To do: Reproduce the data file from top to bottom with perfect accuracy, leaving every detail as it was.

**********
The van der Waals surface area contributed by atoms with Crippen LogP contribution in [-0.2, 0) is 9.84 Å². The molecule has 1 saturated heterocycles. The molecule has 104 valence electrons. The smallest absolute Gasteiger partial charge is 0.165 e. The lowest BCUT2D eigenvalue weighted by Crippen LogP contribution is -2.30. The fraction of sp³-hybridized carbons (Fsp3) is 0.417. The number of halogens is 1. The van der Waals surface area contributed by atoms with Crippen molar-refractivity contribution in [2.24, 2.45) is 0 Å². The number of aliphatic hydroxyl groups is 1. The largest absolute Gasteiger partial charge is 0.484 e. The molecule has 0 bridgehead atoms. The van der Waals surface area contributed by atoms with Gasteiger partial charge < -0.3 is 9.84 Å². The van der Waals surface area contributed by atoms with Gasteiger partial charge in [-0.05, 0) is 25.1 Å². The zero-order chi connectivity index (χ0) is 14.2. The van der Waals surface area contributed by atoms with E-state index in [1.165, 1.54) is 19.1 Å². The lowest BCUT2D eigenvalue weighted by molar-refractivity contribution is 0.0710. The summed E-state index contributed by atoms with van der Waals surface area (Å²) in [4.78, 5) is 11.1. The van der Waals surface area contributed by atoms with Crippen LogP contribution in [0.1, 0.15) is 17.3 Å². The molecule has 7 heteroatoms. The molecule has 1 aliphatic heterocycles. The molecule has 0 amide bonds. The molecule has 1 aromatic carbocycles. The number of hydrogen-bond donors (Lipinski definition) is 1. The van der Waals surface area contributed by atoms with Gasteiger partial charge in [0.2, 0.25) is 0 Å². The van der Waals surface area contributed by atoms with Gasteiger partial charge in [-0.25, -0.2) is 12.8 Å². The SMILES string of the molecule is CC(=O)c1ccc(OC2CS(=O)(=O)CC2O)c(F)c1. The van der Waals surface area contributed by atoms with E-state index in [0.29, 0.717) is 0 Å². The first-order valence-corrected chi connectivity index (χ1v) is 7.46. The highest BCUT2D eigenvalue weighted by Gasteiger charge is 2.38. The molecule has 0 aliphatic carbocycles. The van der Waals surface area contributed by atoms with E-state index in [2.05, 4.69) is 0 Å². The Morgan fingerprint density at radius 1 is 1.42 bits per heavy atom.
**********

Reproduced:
The van der Waals surface area contributed by atoms with Crippen LogP contribution in [-0.2, 0) is 9.84 Å². The molecule has 1 saturated heterocycles. The molecule has 104 valence electrons. The smallest absolute Gasteiger partial charge is 0.165 e. The lowest BCUT2D eigenvalue weighted by Crippen LogP contribution is -2.30. The fraction of sp³-hybridized carbons (Fsp3) is 0.417. The number of halogens is 1. The van der Waals surface area contributed by atoms with Crippen molar-refractivity contribution in [2.24, 2.45) is 0 Å². The number of aliphatic hydroxyl groups is 1. The largest absolute Gasteiger partial charge is 0.484 e. The molecule has 0 bridgehead atoms. The van der Waals surface area contributed by atoms with Gasteiger partial charge < -0.3 is 9.84 Å². The van der Waals surface area contributed by atoms with Gasteiger partial charge in [-0.05, 0) is 25.1 Å². The zero-order chi connectivity index (χ0) is 14.2. The van der Waals surface area contributed by atoms with E-state index in [1.165, 1.54) is 19.1 Å². The lowest BCUT2D eigenvalue weighted by molar-refractivity contribution is 0.0710. The summed E-state index contributed by atoms with van der Waals surface area (Å²) in [4.78, 5) is 11.1. The van der Waals surface area contributed by atoms with Crippen LogP contribution in [0.1, 0.15) is 17.3 Å². The molecule has 7 heteroatoms. The molecule has 1 aliphatic heterocycles. The molecule has 0 amide bonds. The molecule has 1 aromatic carbocycles. The number of hydrogen-bond donors (Lipinski definition) is 1. The van der Waals surface area contributed by atoms with Gasteiger partial charge in [0.2, 0.25) is 0 Å². The van der Waals surface area contributed by atoms with Gasteiger partial charge in [-0.25, -0.2) is 12.8 Å². The SMILES string of the molecule is CC(=O)c1ccc(OC2CS(=O)(=O)CC2O)c(F)c1. The van der Waals surface area contributed by atoms with E-state index in [0.29, 0.717) is 0 Å². The first-order valence-corrected chi connectivity index (χ1v) is 7.46. The highest BCUT2D eigenvalue weighted by Gasteiger charge is 2.38. The molecule has 0 aliphatic carbocycles. The van der Waals surface area contributed by atoms with E-state index in [2.05, 4.69) is 0 Å². The Morgan fingerprint density at radius 1 is 1.42 bits per heavy atom.